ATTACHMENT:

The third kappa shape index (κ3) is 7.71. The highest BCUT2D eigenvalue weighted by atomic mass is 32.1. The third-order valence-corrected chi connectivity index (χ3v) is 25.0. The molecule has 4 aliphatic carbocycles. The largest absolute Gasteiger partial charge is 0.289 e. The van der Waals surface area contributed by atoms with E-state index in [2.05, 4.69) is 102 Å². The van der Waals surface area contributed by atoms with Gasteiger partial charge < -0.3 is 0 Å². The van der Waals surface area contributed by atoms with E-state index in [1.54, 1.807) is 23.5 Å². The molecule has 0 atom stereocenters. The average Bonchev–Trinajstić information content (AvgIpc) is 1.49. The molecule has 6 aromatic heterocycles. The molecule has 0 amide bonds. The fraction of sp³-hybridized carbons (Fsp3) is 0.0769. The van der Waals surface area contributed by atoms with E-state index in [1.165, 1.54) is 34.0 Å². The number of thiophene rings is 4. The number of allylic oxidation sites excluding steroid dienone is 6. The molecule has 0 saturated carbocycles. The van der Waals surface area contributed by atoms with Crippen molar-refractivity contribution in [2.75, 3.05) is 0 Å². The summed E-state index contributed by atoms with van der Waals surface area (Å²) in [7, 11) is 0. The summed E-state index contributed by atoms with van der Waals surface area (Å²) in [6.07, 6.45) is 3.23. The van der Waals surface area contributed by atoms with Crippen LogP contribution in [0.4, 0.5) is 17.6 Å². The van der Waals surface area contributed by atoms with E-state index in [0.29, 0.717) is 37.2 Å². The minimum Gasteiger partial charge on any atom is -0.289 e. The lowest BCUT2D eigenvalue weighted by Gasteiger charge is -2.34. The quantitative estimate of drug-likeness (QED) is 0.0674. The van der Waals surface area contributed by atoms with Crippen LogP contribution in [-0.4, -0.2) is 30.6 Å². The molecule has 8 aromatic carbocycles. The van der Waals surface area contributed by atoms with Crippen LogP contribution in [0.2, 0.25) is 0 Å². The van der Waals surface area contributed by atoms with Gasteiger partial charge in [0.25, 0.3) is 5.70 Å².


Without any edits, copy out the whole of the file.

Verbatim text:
The third kappa shape index (κ3) is 7.71. The highest BCUT2D eigenvalue weighted by atomic mass is 32.1. The third-order valence-corrected chi connectivity index (χ3v) is 25.0. The molecule has 4 aliphatic carbocycles. The largest absolute Gasteiger partial charge is 0.289 e. The van der Waals surface area contributed by atoms with E-state index in [2.05, 4.69) is 102 Å². The van der Waals surface area contributed by atoms with Gasteiger partial charge < -0.3 is 0 Å². The van der Waals surface area contributed by atoms with E-state index in [1.54, 1.807) is 23.5 Å². The molecule has 0 atom stereocenters. The average Bonchev–Trinajstić information content (AvgIpc) is 1.49. The molecule has 6 aromatic heterocycles. The molecule has 0 amide bonds. The fraction of sp³-hybridized carbons (Fsp3) is 0.0769. The van der Waals surface area contributed by atoms with E-state index in [1.165, 1.54) is 34.0 Å². The number of thiophene rings is 4. The number of allylic oxidation sites excluding steroid dienone is 6. The molecule has 0 saturated carbocycles. The van der Waals surface area contributed by atoms with Crippen molar-refractivity contribution in [2.75, 3.05) is 0 Å². The summed E-state index contributed by atoms with van der Waals surface area (Å²) in [7, 11) is 0. The summed E-state index contributed by atoms with van der Waals surface area (Å²) in [6.07, 6.45) is 3.23. The van der Waals surface area contributed by atoms with Crippen LogP contribution in [0.4, 0.5) is 17.6 Å². The van der Waals surface area contributed by atoms with E-state index in [0.29, 0.717) is 37.2 Å². The minimum Gasteiger partial charge on any atom is -0.289 e. The lowest BCUT2D eigenvalue weighted by Gasteiger charge is -2.34. The quantitative estimate of drug-likeness (QED) is 0.0674. The van der Waals surface area contributed by atoms with Crippen LogP contribution in [-0.4, -0.2) is 30.6 Å². The molecule has 8 aromatic carbocycles. The van der Waals surface area contributed by atoms with Crippen LogP contribution in [0.2, 0.25) is 0 Å². The van der Waals surface area contributed by atoms with Gasteiger partial charge in [0.25, 0.3) is 5.70 Å².